The World Relies on Giant Animals’ Poop

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When the woolly mammoth went extinct thousands of years ago, it did more than just disrupt the food chain—it also decreased Earth’s ability to recycle nutrients. A new study finds that giant animals like woolly mammoths and whales played an important role in the ecosystem through pooping. When a 90-foot-long whale or a massive ground sloth took a dump, it helped spread nutrients from one part of the planet to the other, the study in PNAS argues. 

Whales and other marine mammals feed in deep waters and poop and urinate near the surface, which helps spread deep-sea phosphorous. When the animal dies, its decomposing body will also fertilize wherever it ends up. This fecal distribution system moves nutrients from the most productive ecosystems to areas where minerals are less concentrated. 

Image Credit: Diagram from PNAS; designed by Renate Helmiss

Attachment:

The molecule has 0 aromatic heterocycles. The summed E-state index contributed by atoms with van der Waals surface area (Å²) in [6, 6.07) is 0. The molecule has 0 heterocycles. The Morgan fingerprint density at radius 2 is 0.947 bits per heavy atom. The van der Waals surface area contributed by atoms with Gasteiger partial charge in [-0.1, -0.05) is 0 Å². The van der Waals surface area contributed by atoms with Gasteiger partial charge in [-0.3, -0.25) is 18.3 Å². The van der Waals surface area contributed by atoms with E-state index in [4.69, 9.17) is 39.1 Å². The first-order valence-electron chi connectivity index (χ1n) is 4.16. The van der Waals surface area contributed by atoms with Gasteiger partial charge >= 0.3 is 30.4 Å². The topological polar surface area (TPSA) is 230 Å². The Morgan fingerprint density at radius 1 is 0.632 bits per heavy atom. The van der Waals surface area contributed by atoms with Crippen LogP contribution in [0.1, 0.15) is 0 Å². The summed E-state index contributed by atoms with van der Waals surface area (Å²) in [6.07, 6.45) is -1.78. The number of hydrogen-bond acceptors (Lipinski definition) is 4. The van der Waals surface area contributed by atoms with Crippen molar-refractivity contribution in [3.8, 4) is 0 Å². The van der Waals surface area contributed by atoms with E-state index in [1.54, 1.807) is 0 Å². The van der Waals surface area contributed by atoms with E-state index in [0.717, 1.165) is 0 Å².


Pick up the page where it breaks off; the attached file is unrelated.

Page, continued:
As the numbers of large animals on the planet started declining around 12,000 years ago and humans took over, this damaged this nutrient cycle. The study’s authors—led by University of Oxford ecologist Christopher Doughty—estimate that with the death of about 150 species of megafauna like ground sloths, mastodons, and mammoths, the capacity of the world’s animal population to move nutrients around the Earth has been reduced to 8 percent of what it once was.

Whales, for instance, annually move about 165 million pounds of phosphorus from the bottom of the ocean to the top, down from about 750 million pounds in the days before commercial hunting devastated their populations. Seabirds and salmon that travel from the ocean up rivers to spawn and die used to move more than 300 million pounds of phosphorus per year, but now they average less than 12 million pounds.

"Phosphorus is a key element in fertilizers and easily accessible phosphate supplies may run out in as little as 50 years," Doughty says in a press release. "Restoring populations of animals to their former bounty could help to recycle phosphorus from the sea to land, increasing global stocks of available phosphorus in the future."